I also think it's more subtle than the way some of the more recent critics have put it. Tenure is a necessary evil. Some people emphasize evil. Some people emphasize necessary. But there's only one justification for tenure. Tenure gives you the right and the responsibility not to be popular.

I think too many professors are looking at their student evaluations and looking at their popularity. I can understand that until you get tenure. But the minute you get tenure, it seems to me you have an obligation not to care what your students think, not to care what your colleagues think, but to pursue an agenda of seeking truth through your own rights.

You don't have to worry in an institution like this that we'll breed conformity. We're so different. It would be better if we were even more diverse but we have a tremendously intellectual group of people and if people only thought things through for themselves and stopped asking themselves, "Will this get me admitted to this club or that club? Will this make me popular with the students? I think you'd have better teaching and students would get more out of the school.

In the Stephen Thernstrom case, he felt like he couldn't teach with the protests and the disruptions. Do you think he had an obligation to continue on?

I think the University had an obligation to make it more comfortable for him to teach as he chose to teach.

In the movie version of Reversal of Fortune, Claus Von Bulow confronts you, saying that your fees are exorbitant. And your response is, "I'm going to squeeze you for whatever you're worth because there are many people who can't afford top notch representation."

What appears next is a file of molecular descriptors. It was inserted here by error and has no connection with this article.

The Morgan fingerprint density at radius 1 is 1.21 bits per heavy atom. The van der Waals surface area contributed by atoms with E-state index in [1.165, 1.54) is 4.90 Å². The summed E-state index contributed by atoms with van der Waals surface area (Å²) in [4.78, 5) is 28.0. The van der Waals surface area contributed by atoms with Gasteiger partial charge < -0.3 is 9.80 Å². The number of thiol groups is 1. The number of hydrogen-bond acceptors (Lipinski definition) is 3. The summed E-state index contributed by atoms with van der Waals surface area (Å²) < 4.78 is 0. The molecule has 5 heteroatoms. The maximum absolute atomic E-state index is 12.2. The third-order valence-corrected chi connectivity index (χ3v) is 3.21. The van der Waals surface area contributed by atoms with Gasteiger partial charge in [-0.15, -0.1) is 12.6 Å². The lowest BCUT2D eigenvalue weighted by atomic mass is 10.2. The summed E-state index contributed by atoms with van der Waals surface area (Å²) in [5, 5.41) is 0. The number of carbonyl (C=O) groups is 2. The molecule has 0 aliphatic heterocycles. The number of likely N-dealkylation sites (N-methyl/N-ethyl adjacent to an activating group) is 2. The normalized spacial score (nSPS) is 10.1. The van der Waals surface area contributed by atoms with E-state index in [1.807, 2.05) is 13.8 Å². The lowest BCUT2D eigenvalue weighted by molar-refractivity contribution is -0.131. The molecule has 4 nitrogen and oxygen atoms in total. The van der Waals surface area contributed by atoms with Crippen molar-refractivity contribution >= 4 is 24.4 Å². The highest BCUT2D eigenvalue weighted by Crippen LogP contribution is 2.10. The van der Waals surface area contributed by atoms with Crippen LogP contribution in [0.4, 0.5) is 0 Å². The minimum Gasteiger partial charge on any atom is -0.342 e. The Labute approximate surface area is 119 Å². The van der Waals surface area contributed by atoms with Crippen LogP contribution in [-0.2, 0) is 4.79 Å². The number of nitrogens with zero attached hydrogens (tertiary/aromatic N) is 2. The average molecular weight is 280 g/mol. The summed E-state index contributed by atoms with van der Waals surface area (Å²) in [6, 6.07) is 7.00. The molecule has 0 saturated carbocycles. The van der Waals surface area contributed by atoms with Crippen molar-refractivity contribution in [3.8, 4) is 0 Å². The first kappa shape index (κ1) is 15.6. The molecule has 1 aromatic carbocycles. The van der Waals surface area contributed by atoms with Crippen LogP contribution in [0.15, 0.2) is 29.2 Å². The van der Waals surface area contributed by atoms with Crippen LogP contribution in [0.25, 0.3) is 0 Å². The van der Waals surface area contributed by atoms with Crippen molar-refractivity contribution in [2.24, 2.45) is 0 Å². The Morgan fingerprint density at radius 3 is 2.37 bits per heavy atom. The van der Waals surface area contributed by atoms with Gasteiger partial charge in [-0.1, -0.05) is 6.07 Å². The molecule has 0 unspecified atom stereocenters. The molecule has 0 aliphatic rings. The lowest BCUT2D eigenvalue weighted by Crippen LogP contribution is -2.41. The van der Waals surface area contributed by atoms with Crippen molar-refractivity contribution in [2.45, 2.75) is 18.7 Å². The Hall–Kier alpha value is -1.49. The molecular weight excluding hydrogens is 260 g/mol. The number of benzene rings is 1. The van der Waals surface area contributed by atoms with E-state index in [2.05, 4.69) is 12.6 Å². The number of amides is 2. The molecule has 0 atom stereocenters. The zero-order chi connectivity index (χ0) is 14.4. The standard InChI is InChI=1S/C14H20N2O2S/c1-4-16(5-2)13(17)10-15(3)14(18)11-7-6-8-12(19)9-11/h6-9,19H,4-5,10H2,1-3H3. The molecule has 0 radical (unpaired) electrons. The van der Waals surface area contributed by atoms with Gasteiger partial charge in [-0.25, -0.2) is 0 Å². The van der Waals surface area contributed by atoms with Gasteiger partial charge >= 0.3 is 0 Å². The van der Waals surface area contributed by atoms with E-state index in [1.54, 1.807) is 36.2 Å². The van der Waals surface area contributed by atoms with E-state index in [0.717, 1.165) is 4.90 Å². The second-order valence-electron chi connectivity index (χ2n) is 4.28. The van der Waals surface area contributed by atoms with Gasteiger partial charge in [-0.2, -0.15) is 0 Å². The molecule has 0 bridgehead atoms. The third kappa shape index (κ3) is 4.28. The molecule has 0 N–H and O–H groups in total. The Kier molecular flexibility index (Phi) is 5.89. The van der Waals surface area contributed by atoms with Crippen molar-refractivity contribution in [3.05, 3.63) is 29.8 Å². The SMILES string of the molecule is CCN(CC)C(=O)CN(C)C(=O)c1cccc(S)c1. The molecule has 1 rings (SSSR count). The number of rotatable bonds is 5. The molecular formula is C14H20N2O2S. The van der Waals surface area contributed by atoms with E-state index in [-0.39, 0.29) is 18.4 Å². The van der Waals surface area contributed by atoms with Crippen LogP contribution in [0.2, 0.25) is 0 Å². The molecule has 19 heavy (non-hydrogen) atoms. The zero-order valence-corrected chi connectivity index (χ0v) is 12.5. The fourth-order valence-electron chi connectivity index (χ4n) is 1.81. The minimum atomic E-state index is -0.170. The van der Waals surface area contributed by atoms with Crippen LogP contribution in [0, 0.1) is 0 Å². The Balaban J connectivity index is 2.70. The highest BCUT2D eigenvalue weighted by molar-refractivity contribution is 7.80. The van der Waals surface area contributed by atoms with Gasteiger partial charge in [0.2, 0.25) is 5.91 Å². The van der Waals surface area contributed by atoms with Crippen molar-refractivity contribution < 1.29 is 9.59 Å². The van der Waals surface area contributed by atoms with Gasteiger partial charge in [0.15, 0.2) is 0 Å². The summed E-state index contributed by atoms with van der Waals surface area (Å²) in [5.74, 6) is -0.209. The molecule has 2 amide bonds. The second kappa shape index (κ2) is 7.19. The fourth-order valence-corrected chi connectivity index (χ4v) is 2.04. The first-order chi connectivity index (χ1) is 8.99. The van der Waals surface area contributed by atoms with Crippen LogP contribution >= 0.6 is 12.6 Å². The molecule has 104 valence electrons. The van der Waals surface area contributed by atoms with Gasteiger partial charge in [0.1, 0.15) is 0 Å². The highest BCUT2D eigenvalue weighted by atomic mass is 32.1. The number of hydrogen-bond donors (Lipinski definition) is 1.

If I'm going to represent someone rich, I'm surely going to use his money to help defray the expenses of other cases. For example, the two boys who were on death row--the boys we were portraying in the movie--we just won their case this part year. That case cost a fortune to pursue and we had no resources to do that, not even expenses. So I used the fees that I earned from Von Bulow and Milken and Helmsley to pay for these boys on death row.

Half of my cases are pro-bono at any given time. I have a pro-bono fund that I put some portion of my fees into and we use that whether it's to represent boys on death row or to represent a woman whose children have been taken away from her. Half my cases are pro-bono.

And that hasn't changed?

No, it hasn't changed.

Because from the public point of view, there's always another headline around the corner.